Atezolizumab plus bevacizumab versus sunitinib for patients with untreated metastatic renal cell carcinoma and sarcomatoid features: a prespecified subgroup analysis of the IMmotion151 clinical trial
AuthorsRini, B. I.
Motzer, R. J.
McDermott, D. F.
Hawkins, Robert E
De Giorgi, U.
Atkins, M. B.
AffiliationVanderbilt University Medical Center, Nashville, TN, USA.
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AbstractPatients with metastatic renal cell carcinoma with sarcomatoid features (sRCC) have a poor prognosis and have shown limited responsiveness to inhibition of the VEGF pathway. We conducted a prespecified analysis of the randomised, phase 3 IMmotion151 trial in previously untreated patients with advanced or metastatic RCC to assess the effectiveness of atezolizumab + bevacizumab versus sunitinib in a subgroup of patients with sarcomatoid features. Patients whose tumour had any component of sarcomatoid features were included and received atezolizumab + bevacizumab (n = 68) or sunitinib (n = 74). Baseline characteristics were similar between the groups. Median progression-free survival was significantly longer in the group receiving atezolizumab + bevacizumab overall (8.3 vs 5.3 mo; hazard ratio [HR] 0.52 95% confidence interval [CI] 0.34-0.79) and in the subset of patients with PD-L1-positive tumours (8.6 vs 5.6 mo; HR 0.45, 95% CI 0.26-0.77). More patients receiving atezolizumab + bevacizumab achieved an objective response (49% vs 14%), including complete responses (10% vs 3%), and reported greater symptom improvements versus sunitinib. Safety was consistent with the known profiles of each drug and with that reported in the overall safety-evaluable population of IMmotion151. This analysis supports enhanced activity of atezolizumab + bevacizumab in patients with sRCC. PATIENT SUMMARY: In this report, we looked at patients with a specific type of kidney cancer (tumours with sarcomatoid features) that has been hard to treat. A treatment with two drugs (atezolizumab and bevacizumab) appeared to help patients live longer without the disease getting worse than another drug (sunitinib) that is often used. Patients who took the two drugs also said they were better able to carry out their everyday activities than patients who took sunitinib. The combination of these two drugs may work better in patients with this type of advanced kidney cancer.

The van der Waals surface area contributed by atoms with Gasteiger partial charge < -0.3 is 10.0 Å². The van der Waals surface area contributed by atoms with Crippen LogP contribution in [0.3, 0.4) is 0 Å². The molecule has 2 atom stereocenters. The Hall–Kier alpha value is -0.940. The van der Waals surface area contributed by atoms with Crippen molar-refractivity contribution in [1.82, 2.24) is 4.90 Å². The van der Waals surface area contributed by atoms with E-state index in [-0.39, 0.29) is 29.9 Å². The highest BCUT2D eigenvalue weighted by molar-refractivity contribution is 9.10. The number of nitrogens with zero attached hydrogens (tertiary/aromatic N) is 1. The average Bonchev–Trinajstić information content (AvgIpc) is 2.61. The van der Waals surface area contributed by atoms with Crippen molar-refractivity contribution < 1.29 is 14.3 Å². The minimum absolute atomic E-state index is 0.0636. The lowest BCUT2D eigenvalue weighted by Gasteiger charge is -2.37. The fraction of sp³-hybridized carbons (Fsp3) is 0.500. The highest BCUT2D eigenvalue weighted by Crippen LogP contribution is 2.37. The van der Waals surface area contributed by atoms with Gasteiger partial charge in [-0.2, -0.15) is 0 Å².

CitationRini BI, Motzer RJ, Powles T, McDermott DF, Escudier B, Donskov F, et al. Atezolizumab plus Bevacizumab Versus Sunitinib for Patients with Untreated Metastatic Renal Cell Carcinoma and Sarcomatoid Features: A Prespecified Subgroup Analysis of the IMmotion151 Clinical Trial. Eur Urol. 2020.